Yesterday’s post was about the two forces which influence how we use our time and resources. Sometimes what we do is heavily weighted by social implications, such as activities within a household or religious community. Sometimes what we do is almost entirely transactional like filling up a tank of gas– no thought is given to the vendor as price and convenience is the primary focus. These impulses or desires to satisfy the self or the group are always in play to various degrees.
What’s interesting is that groups of shared interest also act under the forces of the self or the community. Remember during the onset of the pandemic when everyone was trying to get their hands on the N95 masks? The weakness in the notion of an ubiquitous public became apparent when states started bidding against each other for imported masks, driving up prices. Each state formed a private bidding entity before the outcry of the on-line audience demanded the form change from individual states to the entire US. That the delineation of who was treated like community within the bounds, and who was treated like a private entity on the outside, shift from the state boundaries to country boundaries.
For decades the best known book written about cooperative behavior in groups was The Logic of Collective Action, Public Goods and the Theory of Groups by Mancur Olson. Buried deep in the book the author quotes quite a long section by Hans Ritschl, a German economist. This section best explains the two forces:
In the free market economy the economic self-interest of the individual reigns supreme and the almost sole factor governing relations is the profit motive, in which the classical theory of the free market economy was appropriately and securely anchored. This is not changed by the fact that more economic units, such as those of associations, cooperatives or charities, may have inner structures where we find motivations other than self-interest. Internally, love or sacrifice, solidarity or generosity may be determining: but irrespective of their inner structures and the motives embodied therein, the market relations of economic units with each other are always governed by self-interest.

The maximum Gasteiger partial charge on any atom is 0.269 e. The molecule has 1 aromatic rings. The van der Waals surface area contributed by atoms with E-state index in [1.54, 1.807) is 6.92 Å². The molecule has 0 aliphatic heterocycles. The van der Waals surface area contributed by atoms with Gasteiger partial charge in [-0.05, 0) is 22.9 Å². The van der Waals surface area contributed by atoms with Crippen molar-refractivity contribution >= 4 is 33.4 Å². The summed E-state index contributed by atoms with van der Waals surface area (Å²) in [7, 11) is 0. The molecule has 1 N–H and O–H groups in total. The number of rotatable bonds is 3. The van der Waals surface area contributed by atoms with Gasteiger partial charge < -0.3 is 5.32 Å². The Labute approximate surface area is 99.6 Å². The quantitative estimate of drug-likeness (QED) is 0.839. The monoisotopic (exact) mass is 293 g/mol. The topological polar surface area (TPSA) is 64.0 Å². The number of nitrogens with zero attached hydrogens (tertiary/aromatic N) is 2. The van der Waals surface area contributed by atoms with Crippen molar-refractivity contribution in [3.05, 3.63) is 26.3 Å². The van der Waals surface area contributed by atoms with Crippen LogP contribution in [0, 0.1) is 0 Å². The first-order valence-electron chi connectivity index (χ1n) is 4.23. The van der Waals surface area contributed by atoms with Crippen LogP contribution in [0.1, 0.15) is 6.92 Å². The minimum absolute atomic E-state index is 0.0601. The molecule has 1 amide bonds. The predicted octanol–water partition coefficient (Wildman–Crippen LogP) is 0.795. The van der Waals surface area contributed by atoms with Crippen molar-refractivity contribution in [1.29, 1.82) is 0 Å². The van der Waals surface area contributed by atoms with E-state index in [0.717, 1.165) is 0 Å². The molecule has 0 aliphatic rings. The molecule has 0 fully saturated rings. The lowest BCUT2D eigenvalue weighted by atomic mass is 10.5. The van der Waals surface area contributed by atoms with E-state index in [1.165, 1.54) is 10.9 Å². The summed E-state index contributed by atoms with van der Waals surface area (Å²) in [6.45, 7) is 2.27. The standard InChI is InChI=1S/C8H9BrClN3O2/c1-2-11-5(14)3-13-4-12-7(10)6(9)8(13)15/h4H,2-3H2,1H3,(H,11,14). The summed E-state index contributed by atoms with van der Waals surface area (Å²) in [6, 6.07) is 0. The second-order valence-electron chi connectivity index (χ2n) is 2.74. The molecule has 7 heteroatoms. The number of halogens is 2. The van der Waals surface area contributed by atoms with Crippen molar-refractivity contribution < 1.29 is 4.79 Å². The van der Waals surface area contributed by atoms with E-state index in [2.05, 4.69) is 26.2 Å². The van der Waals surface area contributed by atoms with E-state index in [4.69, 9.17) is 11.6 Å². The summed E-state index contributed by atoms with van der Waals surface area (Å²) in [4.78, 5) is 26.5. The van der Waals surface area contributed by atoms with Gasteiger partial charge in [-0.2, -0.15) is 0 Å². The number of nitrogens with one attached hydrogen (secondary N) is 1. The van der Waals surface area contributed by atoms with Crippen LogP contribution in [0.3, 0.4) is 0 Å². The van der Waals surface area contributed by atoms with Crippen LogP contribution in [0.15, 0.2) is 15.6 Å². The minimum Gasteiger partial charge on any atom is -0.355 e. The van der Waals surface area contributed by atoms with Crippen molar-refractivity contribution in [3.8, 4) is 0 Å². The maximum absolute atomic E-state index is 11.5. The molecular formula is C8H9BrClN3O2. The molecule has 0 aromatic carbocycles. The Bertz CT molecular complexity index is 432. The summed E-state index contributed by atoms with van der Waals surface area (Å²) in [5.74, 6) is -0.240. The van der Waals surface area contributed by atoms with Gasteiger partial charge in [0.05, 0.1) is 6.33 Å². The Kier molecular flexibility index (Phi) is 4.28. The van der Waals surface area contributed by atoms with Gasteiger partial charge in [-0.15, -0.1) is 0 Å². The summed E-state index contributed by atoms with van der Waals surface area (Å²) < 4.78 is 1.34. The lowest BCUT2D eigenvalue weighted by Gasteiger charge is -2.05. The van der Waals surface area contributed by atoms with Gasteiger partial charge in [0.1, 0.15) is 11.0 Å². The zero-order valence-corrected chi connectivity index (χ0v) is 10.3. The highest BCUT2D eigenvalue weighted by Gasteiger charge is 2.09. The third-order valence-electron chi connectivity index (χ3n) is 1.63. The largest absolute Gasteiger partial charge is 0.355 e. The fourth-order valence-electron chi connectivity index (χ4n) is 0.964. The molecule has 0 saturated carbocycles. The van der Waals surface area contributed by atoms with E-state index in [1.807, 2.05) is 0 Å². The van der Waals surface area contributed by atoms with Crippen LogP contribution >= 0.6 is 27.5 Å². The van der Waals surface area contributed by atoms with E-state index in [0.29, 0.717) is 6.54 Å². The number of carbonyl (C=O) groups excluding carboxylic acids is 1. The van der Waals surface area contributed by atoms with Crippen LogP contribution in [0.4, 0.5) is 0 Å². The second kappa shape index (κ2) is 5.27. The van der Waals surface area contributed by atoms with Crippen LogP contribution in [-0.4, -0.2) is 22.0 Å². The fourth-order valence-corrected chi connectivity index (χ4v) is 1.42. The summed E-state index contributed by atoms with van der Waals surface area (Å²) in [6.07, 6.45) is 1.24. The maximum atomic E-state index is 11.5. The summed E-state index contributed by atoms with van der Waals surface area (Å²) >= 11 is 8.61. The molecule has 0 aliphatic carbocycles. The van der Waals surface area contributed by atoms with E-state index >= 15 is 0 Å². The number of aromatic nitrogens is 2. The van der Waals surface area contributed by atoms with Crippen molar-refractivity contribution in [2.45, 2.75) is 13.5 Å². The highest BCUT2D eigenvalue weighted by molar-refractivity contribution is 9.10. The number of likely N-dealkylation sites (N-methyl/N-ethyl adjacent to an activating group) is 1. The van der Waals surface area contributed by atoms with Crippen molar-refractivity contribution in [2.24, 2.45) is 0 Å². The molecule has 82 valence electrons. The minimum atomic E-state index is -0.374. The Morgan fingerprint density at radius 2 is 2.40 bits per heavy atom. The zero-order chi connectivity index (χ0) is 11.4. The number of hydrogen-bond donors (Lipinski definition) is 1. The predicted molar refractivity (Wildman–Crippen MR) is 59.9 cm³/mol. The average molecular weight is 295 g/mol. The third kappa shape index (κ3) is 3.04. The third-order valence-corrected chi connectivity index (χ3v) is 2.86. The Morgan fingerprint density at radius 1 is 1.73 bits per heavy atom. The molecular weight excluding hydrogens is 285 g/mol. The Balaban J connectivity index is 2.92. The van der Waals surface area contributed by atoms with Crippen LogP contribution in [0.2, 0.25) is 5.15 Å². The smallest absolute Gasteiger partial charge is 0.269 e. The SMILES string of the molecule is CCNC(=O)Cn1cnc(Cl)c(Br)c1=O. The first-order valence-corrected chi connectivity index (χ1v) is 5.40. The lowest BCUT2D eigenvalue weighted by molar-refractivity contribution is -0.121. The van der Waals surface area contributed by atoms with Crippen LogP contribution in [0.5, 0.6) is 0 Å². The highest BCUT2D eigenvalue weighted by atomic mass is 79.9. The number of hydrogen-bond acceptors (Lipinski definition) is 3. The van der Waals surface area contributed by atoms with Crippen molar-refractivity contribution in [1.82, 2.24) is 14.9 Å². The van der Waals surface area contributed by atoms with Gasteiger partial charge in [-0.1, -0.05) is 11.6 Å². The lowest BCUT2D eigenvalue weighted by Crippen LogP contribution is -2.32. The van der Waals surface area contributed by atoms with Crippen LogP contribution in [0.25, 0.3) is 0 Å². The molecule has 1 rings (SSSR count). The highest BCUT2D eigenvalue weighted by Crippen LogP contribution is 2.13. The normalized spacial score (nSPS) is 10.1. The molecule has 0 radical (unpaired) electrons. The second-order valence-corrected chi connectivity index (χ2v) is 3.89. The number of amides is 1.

In the exchange society, then, self-interest alone regulates the relations of the members; by contrast, the state economy is characterized by communal spirit within the community. Egotism is replaced by the spirit of sacrifice, loyalty and communal spirit… This understanding of the fundamental power of the communal spirit leads to a meaningful explanation of coercion in the state economy. Coercion is a means of assuring the full effectiveness of the communal spirit, which is not equally developed in all members of the community.
The objective collective needs tend to prevail. Even the party stalwart who moves into responsible government office undergoes factual compulsion and spiritual change which makes a statesman out of a party leader… There is not a single German statesman of the last twelve years… who escaped compliance with this law.
It’s curious that Mancur Olson takes the time to promote the ideas of a man whose work is not available in English on Amazon today. But in the following paragraph, Olson makes one thing perfectly clear:
Ritschl’s argument is exactly the opposite of the approach in this book. He assumes a curious dichotomy in the human psyche such that self-interest rules supreme in all transactions among individuals, whereas self-sacrifice knows no bounds in the individual’s relation ship to the state and to the many types of private associations. The organizations supported by this self-sacrifice are nonetheless selfish in all dealings with other organizations.page 101 of the 1971 printing
Whereas I think the mask example bares evidence of the selfish behavior of the states. There’s the chronic complaint that the FBI won’t go the dance with local law enforcement. The CDC has been critized recently of having maintained too tight a reign on COVID research at the expense of the goal to protect lives from the virus.
The duality I speak of in this blog is about form. An individual or a group can behave as an economic unit both in a communitarian way from within and a private enterprise when competing with other groups on the exterior.